Root Rots: A number of pathogens cause root rots of seedlings as well as mature roots. Burpee Recommends: Pull up and discard infected plants. Make sure your soil has excellent drainage. Contact your Cooperative Extension Service for recommendations.
Tomato Ringspot Virus: Some butterfly bushes are susceptible to this virus disease which causes an overall decline in the health of the plant, and yellowish, wilting foliage. It is spread by nematodes through the plant roots. Burpee Recommends: Control for the disease by controlling nematodes. Remove and destroy infected plants.
Verticillium Wilt: First seen on leaves in late spring after fruit production has begun. Leaves turn brown along margins and between veins. Leaves will wilt and dry up as the disease progresses. Burpee Recommends: Remove infected plants. Do not plant in areas of infection.
Aphids: Greenish, red, black or peach colored sucking insects can spread disease as they feed on the undersides of leaves. They leave a sticky residue on foliage that attracts ants. Burpee Recommends: Introduce or attract natural predators into your garden such as lady beetles and wasps who feed on aphids. You can also wash them off with a strong spray, or use an insecticidal soap.
Caterpillars: Butterfly bushes attract butterflies, which begin their lives as caterpillars. Burpee Recommends: Do not destroy all caterpillars, but to avoid foliage damage hand pick or knock them off with a strong spray of water.
Nematodes: Microscopic worm-like pests that cause swellings (galls) to form on roots. Plants may wilt or appear stunted. Nematodes can spread Tomato Ringspot Virus. Burpee Recommends: Do not plant into infested soil. Grow resistant varieties. Try planting ‘Nema-Gone’ marigolds around your plants.
Slugs: These pests leave large holes in the foliage or eat leaves entirely. They leave a slime trail, feed at night and are mostly a problem in damp weather. Burpee Recommends: Hand pick, at night if possible. You can try attracting the slugs to traps either using cornmeal or beer. For a beer trap, dig a hole in the ground and place a large cup or bowl into the hole use something that has steep sides so that the slugs can’t crawl back out when they’re finished. Fill the bowl about ¾ of the way full with beer, and let it sit overnight. In the morning, the bowl should be full of drowned slugs that can be dumped out for the birds to eat. For a cornmeal trap, put a tablespoon or two of cornmeal in a jar and put it on its side near the plants. Slugs are attracted to the scent but they cannot digest it and it will kill them. You can also try placing a barrier around your plants of diatomaceous earth or even coffee grounds. They cannot crawl over these.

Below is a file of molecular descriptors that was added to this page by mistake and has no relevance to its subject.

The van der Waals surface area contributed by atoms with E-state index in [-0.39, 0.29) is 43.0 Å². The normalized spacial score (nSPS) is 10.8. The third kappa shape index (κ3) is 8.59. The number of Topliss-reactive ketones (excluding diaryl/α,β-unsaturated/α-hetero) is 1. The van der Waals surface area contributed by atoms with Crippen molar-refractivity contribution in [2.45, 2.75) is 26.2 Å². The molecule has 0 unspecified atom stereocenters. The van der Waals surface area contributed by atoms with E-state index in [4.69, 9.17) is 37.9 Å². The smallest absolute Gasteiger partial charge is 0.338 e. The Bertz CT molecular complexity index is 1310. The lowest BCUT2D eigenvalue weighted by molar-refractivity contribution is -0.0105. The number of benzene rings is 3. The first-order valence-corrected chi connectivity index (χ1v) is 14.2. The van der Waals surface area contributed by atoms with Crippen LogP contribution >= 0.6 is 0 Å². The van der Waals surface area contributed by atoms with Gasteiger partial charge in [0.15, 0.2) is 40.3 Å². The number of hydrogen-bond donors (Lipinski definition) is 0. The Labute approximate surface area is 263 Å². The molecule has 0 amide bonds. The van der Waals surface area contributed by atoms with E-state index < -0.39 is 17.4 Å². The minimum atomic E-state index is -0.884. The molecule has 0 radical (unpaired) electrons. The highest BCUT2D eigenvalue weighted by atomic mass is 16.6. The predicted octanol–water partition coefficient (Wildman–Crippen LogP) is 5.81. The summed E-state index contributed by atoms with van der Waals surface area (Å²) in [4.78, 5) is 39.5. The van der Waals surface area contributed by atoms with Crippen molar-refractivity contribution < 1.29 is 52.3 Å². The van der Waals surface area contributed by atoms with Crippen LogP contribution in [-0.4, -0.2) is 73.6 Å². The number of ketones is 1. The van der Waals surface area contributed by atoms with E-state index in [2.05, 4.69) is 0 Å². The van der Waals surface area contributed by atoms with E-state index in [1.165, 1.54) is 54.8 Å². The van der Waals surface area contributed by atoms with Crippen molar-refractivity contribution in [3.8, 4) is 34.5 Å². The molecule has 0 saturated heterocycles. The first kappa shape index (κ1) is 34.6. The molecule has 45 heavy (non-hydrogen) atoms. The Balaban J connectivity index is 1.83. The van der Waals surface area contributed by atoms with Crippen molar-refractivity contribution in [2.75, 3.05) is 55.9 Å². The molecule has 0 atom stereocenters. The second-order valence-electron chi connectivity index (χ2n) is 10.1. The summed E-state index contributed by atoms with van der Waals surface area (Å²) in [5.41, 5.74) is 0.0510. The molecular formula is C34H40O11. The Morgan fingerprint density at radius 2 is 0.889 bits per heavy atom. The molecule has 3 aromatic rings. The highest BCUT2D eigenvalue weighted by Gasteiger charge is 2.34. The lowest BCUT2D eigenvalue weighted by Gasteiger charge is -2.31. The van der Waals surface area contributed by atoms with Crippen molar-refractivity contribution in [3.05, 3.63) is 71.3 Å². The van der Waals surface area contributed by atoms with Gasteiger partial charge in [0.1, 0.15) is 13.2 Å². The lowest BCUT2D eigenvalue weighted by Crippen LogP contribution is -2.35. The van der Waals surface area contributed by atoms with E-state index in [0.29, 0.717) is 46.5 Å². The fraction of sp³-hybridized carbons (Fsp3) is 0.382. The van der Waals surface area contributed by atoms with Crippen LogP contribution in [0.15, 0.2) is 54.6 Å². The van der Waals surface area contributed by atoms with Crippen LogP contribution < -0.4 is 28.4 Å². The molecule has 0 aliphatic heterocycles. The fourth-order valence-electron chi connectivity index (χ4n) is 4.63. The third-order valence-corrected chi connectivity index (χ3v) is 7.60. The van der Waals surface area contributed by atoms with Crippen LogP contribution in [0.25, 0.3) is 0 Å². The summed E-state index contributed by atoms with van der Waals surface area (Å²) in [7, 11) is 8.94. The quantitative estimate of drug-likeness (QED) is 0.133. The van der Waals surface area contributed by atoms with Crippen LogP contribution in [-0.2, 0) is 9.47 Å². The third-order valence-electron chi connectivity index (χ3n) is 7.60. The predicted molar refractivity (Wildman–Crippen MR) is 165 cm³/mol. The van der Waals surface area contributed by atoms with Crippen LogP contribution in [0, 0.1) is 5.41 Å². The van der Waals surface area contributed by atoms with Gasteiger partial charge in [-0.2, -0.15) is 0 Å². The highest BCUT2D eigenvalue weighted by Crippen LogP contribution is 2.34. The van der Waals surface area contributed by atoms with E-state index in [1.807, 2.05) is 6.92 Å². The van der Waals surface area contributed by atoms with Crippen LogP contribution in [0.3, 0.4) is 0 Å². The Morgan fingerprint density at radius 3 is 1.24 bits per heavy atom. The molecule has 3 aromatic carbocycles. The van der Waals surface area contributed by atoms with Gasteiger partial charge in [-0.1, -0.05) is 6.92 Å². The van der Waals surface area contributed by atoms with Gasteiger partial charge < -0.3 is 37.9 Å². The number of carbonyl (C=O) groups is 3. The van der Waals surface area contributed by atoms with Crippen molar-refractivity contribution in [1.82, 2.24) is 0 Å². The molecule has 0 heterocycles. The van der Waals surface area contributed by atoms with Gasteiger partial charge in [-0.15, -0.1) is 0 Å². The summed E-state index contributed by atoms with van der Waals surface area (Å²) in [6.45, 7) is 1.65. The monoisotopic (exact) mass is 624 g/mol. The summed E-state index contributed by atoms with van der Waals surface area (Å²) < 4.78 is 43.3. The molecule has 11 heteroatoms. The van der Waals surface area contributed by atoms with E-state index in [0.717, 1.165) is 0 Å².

Spider mites: These tiny spider-like pests are about the size of a grain of pepper. They may be red, black, brown or yellow. They suck on the plant juices removing chlorophyll and injecting toxins which cause white dots on the foliage. There is often webbing visible on the plant. They cause the foliage to turn yellow and become dry and stippled. They multiply quickly and thrive in dry conditions. Burpee Recommends: Spider mites may be controlled with a forceful spray every other day. Try hot pepper wax or insecticidal soap. Check with your Cooperative Extension Service for miticide recommendations.
Do I need to prune my butterfly bush? If so, when? Yes, you should prune butterfly bushes to keep them rejuvenated, bushier and more floriferous. They bloom on new wood, so prune butterfly bush in the spring back to the new green growth.
Is butterfly bush native to the United States? No, it is native to China.
Will my butterfly bush attract pollinators? Yes, it will attract butterflies.
Is butterfly bush good for cut flowers? Yes, they make great cut flowers and are very fragrant.
How long does butterfly bush bloom? Butterfly bushes blooms from June to September.
Request a catalogBuy a gift card
Special offers, discounts, and new products.